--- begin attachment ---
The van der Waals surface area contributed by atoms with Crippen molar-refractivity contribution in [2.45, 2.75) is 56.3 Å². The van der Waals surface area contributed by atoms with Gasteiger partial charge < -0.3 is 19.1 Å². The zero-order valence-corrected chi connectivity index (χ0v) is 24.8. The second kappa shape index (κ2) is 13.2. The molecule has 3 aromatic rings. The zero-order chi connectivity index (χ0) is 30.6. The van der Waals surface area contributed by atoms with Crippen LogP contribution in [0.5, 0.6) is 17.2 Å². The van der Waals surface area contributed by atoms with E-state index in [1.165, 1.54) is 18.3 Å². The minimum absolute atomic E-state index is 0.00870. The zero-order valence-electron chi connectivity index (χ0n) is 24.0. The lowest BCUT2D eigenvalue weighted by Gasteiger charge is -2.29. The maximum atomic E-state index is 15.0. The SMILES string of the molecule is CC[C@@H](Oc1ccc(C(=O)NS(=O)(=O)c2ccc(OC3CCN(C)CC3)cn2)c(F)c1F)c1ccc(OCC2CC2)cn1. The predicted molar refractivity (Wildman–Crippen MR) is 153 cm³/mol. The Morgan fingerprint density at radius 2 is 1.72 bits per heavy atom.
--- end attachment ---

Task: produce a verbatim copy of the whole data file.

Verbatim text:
The van der Waals surface area contributed by atoms with Crippen molar-refractivity contribution in [2.45, 2.75) is 56.3 Å². The van der Waals surface area contributed by atoms with Gasteiger partial charge < -0.3 is 19.1 Å². The zero-order valence-corrected chi connectivity index (χ0v) is 24.8. The second kappa shape index (κ2) is 13.2. The molecule has 3 aromatic rings. The zero-order chi connectivity index (χ0) is 30.6. The van der Waals surface area contributed by atoms with Crippen LogP contribution in [0.5, 0.6) is 17.2 Å². The van der Waals surface area contributed by atoms with E-state index in [1.165, 1.54) is 18.3 Å². The minimum absolute atomic E-state index is 0.00870. The zero-order valence-electron chi connectivity index (χ0n) is 24.0. The lowest BCUT2D eigenvalue weighted by Gasteiger charge is -2.29. The maximum atomic E-state index is 15.0. The SMILES string of the molecule is CC[C@@H](Oc1ccc(C(=O)NS(=O)(=O)c2ccc(OC3CCN(C)CC3)cn2)c(F)c1F)c1ccc(OCC2CC2)cn1. The predicted molar refractivity (Wildman–Crippen MR) is 153 cm³/mol. The Morgan fingerprint density at radius 2 is 1.72 bits per heavy atom.